Pneumonia vaccine proves worth
Calf vaccination against
pneumonia has reduced
mortality, labour and vet
costs on one Surrey dairy
and beef unit.
Hannah Velten reports
CALF pneumonia had never been a problem at Bregsells Farm, Dorking, until the calf rearing enterprise expanded and the coughing began.
Daniel Laker was rearing 20-40 replacement dairy heifers, but in 1998 he decided to rear up to 200 calves, including dairy bulls for intensive finishing. During that November and December, when calves were weaned off milk, they became ill and went off their feed.
All calves were quickly treated with antibiotics and although 95% appeared to shrug off illness, the rest did not perform well and 29 died later.
"It was depressing to see animals fit and healthy one day then coughing and losing condition rapidly the next. The costs and labour involved in treating animals did not cure the problem, as some had chronic lung damage which they never recovered from," he says.
Independent vet consultant Tony Andrews says an outbreak of calf pneumonia costs £43 a diseased dairy calf and £82 a diseased suckler calf. About 40% of costs are for vets and medicine, while the rest includes mortality and invisible costs, such as weight loss and labour.
Reduced weight gain was a particular concern in intensively reared bull calves at Bregsells Farm, as they had to finish within 14 months. Other calves destined for the two-year extensive beef system could still reach finishing weights, despite growth checks, adds Mr Laker.
After another outbreak of pneumonia the next winter, in which dairy heifer calves went down within seven days of birth, vet Rob Drysdale intervened and took blood samples. These showed respiratory syncytial virus (RSV) and infectious bovine rhinotracheitis (IBR) to be the cause.
Georgia Owen, Pfizer Animal Healths vet, says RSV is the most common virus causing pneumonia. "About 75% of 900 problem herds we surveyed showed exposure to RSV. When it gets on-farm, the virus causes high mortality. The source of calf infection is usually adult cattle which show no signs of disease but are virus carriers.
"IBR also remains latent in carrier animals, even in a closed herd, until cattle are stressed and start to shed virus, which can infect calves," she adds.
Mr Laker has a suspicion that both viruses could have entered the herd via bought-in animals and struck calves when calf stocking densities in housing increased.
After discussions with Mr Drysdale, Mr Laker decided to vaccinate calves in time for last winter. Because IBR had hit dairy heifers so early, all calves received an IBR intra-nasal vaccine at seven days old and a further two doses. A two-dose RSV vaccine was also used.
The vaccination programme proved timely, as the winter was extremely wet and damp. There was an outbreak of coughing, but they responded quickly to treatment with no obvious ill effects, says Mr Drysdale. "We did panic that vaccination had not worked, even though it had."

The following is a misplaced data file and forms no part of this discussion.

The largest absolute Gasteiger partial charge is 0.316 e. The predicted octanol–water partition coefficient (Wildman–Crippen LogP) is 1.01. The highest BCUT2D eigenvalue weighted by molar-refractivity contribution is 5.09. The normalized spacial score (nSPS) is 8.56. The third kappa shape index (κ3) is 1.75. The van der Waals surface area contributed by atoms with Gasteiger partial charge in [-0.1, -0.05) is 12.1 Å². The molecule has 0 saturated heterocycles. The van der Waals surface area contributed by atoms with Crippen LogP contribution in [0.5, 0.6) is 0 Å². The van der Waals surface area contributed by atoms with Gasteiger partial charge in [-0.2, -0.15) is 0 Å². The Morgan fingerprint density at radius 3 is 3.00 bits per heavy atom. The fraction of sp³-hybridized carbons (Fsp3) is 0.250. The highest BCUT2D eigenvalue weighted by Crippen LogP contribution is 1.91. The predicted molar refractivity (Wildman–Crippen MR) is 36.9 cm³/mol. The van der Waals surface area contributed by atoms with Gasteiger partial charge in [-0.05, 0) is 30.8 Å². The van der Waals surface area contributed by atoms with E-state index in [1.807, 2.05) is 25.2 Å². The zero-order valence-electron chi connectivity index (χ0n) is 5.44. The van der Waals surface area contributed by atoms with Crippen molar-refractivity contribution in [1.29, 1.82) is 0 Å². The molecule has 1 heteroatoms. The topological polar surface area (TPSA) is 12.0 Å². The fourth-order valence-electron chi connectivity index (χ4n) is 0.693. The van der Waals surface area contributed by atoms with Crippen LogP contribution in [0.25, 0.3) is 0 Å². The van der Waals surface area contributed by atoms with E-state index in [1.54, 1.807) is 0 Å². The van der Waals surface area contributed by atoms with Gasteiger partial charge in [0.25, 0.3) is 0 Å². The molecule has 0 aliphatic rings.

Coughing was caused by Mycoplasma bovis, a bug which suppresses calf immunity and makes them more vulnerable to viruses.
"Cattle of mixed ages were in sheds, sharing the same air space, and buildings were overcrowded. Vaccination does not prevent cattle from getting disease, it is only part of disease control, so producers must also take account of housing, ventilation and separating age groups," warns Mr Drysdale.
To solve this problem, Mr Laker is demolishing old calf housing and erecting new buildings for this winter. This will improve calf management and their environment, reducing the risk of disease spread.
Vaccination will be used again this winter. But replacement dairy heifer calves will receive a new vaccine, which covers RSV, IBR, PI3 and bovine viral diarrhoea (BVD) (Rispoval 4), plus the early IBR vaccine dose.
Only one calf died last winter and that was because she was infected by BVD, says Mr Drysdale. Adult cattle are vaccinated against BVD, so Mr Laker knew calves were at risk from the virus. "The new vaccine seems the sensible option to protect calves against all problem viruses on Bregsells Farm and it will reduce labour involved in vaccinating."
Ms Owen says BVD infection suppresses calves immunity, reducing their ability to fight off other viruses. "Our survey shows about 80% of 770 problem herds had antibodies to BVD and nearly 20% were exposed to all four viruses covered by the vaccine."
Calves will receive the four-in-one vaccine at three, six and 12 weeks. "Although data sheets recommend another dose at 15 weeks, we are experimenting and expect sufficient protection from three doses," says Mr Drysdale.
Mr Laker is unsure of the exact savings made by vaccinating calves. "Apart from reduced vet and med costs, vaccination costs were also covered by improved growth rates, no poor doers and a reduction in calf mortality." *
Vaccination against calf pneumonia has proved its worth at Bregsells Farm, say (l-r) Daniel Laker, Rob Drysdale and Georgia Owen.
• Involve the vet.
• Can be cost-effective.
• Part of disease control.